Saturday Session Resources

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Summit Schedule

 Summit Session Descriptions & Resources (where available)

Sessions listed in alphabetical order by title.

Bridge Building: How do we measure success?

Wendy Scheder Black
10:00—10:45 AM, Room G-104
Pima Community College Adult Education developed a Math Bridge class to serve students who place into remedial levels of math, who are new to college and are not yet college-ready. Regular feedback from students was gathered; and as a result, we were able to measure the student progress beyond the test scores, attendance and completion data. We learned directly from the students how they perceived their own success, and what they identified as the most important factors contributing to that success. This presentation explores the results of that data, which is now used to directly inform future Bridge classes.

Early Identification, Intervention, and Continuous Monitoring [ PPT | Doc1 | Doc2 | Doc3]

Carmen Amavizca
1:15—2:00 PM, Room G-104
The purpose is to help students become more reflective to create behavioral changes that will enable students to identify the weaknesses which may interfere in their educational goals. Constant communication engages the student and improves their self image. With extra conferences students will be provided with specific recommendations to improve the areas which may affect student success.

English / Writing Curriculum Forum

Facilitated by Jill Loveless
1:15—2:45 PM, Room A-207
Can or should colleges work to align curriculum for better transferability? Please bring copies of course packages/syllabi to share as part of the discussion.

English Grammar in 15 Seconds!

Jon Bell
11:00—11:45 AM, Room G-102
English grammar is actually quite simple if you are willing to be a bit cheeky in your analysis. In fact, it can be explained in 15 seconds. Once students know this and learn some simple techniques, they lose their fear of grammar.

Enhancing Vocabulary Instruction Through Interactive and On Line Activities

Marty Frailey and Sriura Weirich
1:15—2:00 PM, Room G-103
We will present a variety of engaging classroom activites to enhance vocabulary instuction. These include some group activites and some individualized competitive games. We will aslo demonstrate the use of Quizlet, an interactive web site that creates flash cards, quizzes and games for your chosen vocabulary words. If time permits, an additional vocabulary web site might be presented. We will provide handouts with alternative on line materials to help with vocabulary instruction. Our workshop will be a hands on presentation where participants are actively involved in using our materials.

Fear of Language: How Language Anxiety Perpetuates Life-Long Writing Challenges [Prezi]

David Hannah
10:00—10:45 AM, Room A-209
Language anxiety and social anxiety are two terms that are closely related but the relationship between the two is seldom understood. Language anxiety leads to social anxiety through a variety of steps, and the effects of both anxieties can be devastating to a person's life. What starts as a language barrier for a child becomes language anxiety, leading to developmental social issues as well as academic challenges. Academic challenges, through skill-set degradation, turn to social isolation and social anxiety. The constant anxiety eventually leads to health issues and an overall poor quality of life. Through a variety of studies, articles, and observations, the effects of both language and social anxiety will be analyzed to determine the effects each anxiety has on the language learner (either child or adult). Additionally, the specific ways that each anxiety functions to create a poor quality of life will be analyzed and explained. Furthermore, the long term effects of both types of anxiety will be detailed and how the anxieties produce the long term effects will be fully explicated.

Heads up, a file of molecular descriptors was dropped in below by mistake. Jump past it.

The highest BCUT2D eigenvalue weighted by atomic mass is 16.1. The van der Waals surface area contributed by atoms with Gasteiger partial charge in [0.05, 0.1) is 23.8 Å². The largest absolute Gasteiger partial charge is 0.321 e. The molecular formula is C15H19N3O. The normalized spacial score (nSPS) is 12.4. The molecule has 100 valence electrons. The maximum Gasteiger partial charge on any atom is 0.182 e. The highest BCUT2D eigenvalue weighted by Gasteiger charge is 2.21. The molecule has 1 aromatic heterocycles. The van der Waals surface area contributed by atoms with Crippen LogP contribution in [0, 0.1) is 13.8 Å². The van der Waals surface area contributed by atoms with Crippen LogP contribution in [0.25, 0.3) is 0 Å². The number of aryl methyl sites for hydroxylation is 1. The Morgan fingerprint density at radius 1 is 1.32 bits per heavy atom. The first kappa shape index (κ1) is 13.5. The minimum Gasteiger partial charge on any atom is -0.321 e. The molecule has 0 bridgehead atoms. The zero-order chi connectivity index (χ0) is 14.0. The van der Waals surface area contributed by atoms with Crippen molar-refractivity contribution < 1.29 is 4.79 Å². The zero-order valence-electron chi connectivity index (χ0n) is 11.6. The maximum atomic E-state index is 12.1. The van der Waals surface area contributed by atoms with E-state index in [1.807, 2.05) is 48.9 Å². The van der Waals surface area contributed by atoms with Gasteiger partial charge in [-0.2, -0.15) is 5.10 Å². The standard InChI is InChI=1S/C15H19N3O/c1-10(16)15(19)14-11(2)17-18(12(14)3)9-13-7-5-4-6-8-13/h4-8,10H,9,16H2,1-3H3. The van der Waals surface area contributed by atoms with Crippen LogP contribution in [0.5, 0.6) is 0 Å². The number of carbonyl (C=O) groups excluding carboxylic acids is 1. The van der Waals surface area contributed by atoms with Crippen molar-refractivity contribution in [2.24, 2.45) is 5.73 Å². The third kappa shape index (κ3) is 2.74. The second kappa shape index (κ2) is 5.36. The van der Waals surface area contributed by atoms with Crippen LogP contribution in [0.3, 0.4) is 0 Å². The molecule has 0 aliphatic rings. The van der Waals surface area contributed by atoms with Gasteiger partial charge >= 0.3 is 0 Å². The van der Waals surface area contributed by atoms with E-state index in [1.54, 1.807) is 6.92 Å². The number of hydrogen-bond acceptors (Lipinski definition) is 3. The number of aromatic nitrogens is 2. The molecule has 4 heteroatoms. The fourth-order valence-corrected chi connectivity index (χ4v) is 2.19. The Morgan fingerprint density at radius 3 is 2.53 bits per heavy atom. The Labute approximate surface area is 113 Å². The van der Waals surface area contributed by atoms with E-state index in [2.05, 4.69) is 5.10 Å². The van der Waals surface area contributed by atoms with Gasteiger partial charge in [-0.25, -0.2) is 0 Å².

Impact of the Student Success Coach [PPT]

Jim Lipson, Karen Smith, Karen Burgan
11:00—11:45 AM, Room G-104
This session will present an overview of how PCC Adult Education's Student Success Coach program works, the impact it has had on students and what we have learned inthe six months since the project was initiated. The presentation will also include hearing (and learning) from the volunteer student success coaches as well as from students who have been impacted by the program.

Infusing 21st Century Practices into Developmental Education - Results from Pima EC Learning Community Pilot

DeLisa Siddall
10:00—10:45 AM, Room G-222
The 21st Century Commission on the future of Community Colleges Report emphasized the importance of shifting the Community College focus to student learning, increased collaboration, ensuring academic success and evidenced based research, to support new efforts.
This presentation will focus on how the 21st Century practices were implemented as part of a Pima EC Developmental Education Learning Community. The outcomes of this collaboration will be shared with the participants.

Language and Math: How Primary Language Affects the Learning of Mathematics

Darren Allen
11:00—11:45 AM, Room A-209
The presenter will explore how primary language affects the learning of mathematics with some surprising observations. The discussion will center on the effect of language differences and their naturally associated cultural ones.

Learning Catalytics: Using Technology to Promote Active Engagement in the Classroom

Jennifer Morales (Pearson)
2:15—3:00 PM, Room A-210